Richard Tweedie, a member of the Bernoulli Society since 1980, an Associate Editor of Bernoulli, and who would have been an incoming member of the Bernoulli Society Council in August, died in the US on 7 June. At the time he was Head of the Division of Biostatistics at the University of Minnesota. He is survived by his wife Catherine Tweedie (née Robertson), whom he married in 1971, his daughter Marianne, his sister Joan, his brother Bruce and his mother Nel.
Richard was born on 22 August 1947 in the rural town of Leeton in the Australian state of New South Wales, the elder son of Nel and the late Lewis Tweedie. While at Leeton High School he successfully competed with senior students across Australia for a National Undergraduate Scholarship to the ANU, and studied there for a Bachelor of Arts degree. He graduated in late 1968 with First Class Honours, and, for the purpose of undertaking graduate work, was awarded one of only two ANU Travelling Scholarships given annually.
He was influenced by David Vere-Jones, then at the ANU, to work with David Kendall at Cambridge, and he departed for the UK in mid 1969. The Australian academic year is out of kilter with that in the north, and so Richard had a little more than half a year of uncommitted time between finishing his BA and starting his doctoral work. In a manner that was to become so typical of his extraordinary capacity and dedication, he put the period to good use to obtain an ANU MA degree by research.
Thus, his MA was conferred in 1969 and his PhD in 1972. After completing his work at Cambridge he returned to Canberra, and from 1972 to 1974 he was a Postdoctoral Fellow in the Statistics Department in the Institute of Advanced Studies at the ANU.
His exceptional and multifaceted talents were quickly recognised by Joe Gani, who was Chief of CSIRO's Division of Mathematics and Statistics (DMS). Joe persuaded Richard to join the division in 1974. (CSIRO, or the Commonwealth Scientific and Industrial Research Organisation, is a large research body operated by the Australian federal government.) Richard took a year's leave in 1978 at the University of Western Australia, before moving to Melbourne to head the Victorian office of DMS.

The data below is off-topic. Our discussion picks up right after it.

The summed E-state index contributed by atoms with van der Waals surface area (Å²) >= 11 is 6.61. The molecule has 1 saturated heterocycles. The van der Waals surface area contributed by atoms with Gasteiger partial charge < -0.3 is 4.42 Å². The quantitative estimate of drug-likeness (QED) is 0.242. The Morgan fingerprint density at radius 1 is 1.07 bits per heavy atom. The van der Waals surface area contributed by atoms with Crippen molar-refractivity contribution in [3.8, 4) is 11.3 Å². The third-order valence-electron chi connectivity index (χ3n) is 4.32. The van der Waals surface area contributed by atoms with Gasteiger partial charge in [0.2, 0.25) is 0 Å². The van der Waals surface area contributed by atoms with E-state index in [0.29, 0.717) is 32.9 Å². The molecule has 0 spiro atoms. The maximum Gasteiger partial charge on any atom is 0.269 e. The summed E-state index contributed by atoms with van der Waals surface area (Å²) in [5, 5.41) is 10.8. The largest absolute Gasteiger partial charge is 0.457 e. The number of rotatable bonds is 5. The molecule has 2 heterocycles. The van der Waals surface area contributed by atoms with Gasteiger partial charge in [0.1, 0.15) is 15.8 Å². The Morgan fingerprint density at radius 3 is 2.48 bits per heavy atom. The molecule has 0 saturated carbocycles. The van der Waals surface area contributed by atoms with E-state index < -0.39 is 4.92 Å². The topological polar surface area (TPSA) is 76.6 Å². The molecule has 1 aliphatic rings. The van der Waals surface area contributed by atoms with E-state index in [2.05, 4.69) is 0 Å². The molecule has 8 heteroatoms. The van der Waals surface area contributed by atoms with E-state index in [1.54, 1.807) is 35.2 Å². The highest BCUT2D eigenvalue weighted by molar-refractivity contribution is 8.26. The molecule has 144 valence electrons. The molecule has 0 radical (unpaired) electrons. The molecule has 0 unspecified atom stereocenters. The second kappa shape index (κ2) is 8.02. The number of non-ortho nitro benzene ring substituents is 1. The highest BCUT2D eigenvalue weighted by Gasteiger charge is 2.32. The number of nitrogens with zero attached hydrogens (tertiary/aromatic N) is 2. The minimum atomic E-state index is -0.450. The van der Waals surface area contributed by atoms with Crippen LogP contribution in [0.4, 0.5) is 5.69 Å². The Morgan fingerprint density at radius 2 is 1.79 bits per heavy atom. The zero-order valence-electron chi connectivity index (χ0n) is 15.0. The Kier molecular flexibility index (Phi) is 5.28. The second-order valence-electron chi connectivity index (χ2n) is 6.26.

At that time the legislation under which CSIRO functioned made it impossible for the organisation to work directly with industry, as it does today. Therefore DMS established a separate company, Siromath Pty Ltd, for the purpose of consulting; Siromath was initially funded by industry as well as CSIRO. Richard moved to Sydney in 1981 to lead that enterprise.
In 1987 he joined Bond University (generally credited with being Australia's first private university) as their Foundation Dean and Foundation Professor of Information Sciences. There he stayed until taking up a position as Professor of Statistics at Colorado State University at Fort Collins. He was Department Chair there from 1992 to 1997, and moved to the University of Minnesota in 1999.
The seeds from which Richard's research interests in applied probability developed were sown in Canberra in the mid to late 1960s by Chip Heathcote, Eugene Seneta and David Vere-Jones, and in Cambridge by David Kendall. He made many significant contributions to the theory of Markov chains on very general state spaces. In recent years his work on Markov chain Monte Carlo methods, for example his contributions to the theory of convergence rates, was especially influential. The Applied Probability Trust will publish, in the Journal of Applied Probability, an extensive appreciation of Richard's scientific contributions, including a bibliography. An autobiographical account of his life up to 1986 appeared on pages 291-308 of The Craft of Probabilistic Modelling -- A Collection of Personal Accounts, Edited by Joe Gani and published by Springer in 1986.
I first met Richard in Canberra in 1974, while I was working on my MSc. I'll always remember him as supremely positive, optimistic, supportive -- and sharp. He had limitless energy, and he was generous in his advice and his assistance to others. For example, I'll remember his patience in explaining what it was like to be a PhD student in the UK. Our research interests were never sufficiently close for collaboration, but while he was at Bond University we set up a small `consortium' to attract funding from industry for basic research. It worked, for a longer period than I had expected. It's so difficult to appreciate that a friend and mentor with so much drive, energy, vitality, resourcefulness, enthusiasm and wit, and so much to offer the profession, is no longer with us.
Acknowledgements. This brief account of Richard's life has benefited from helpful conversations with Joe Gani and Chris Heyde. The kind permission of School of Public Health at the University of Minnesota to reproduce the photo of Richard Tweedie is gratefully acknowledged.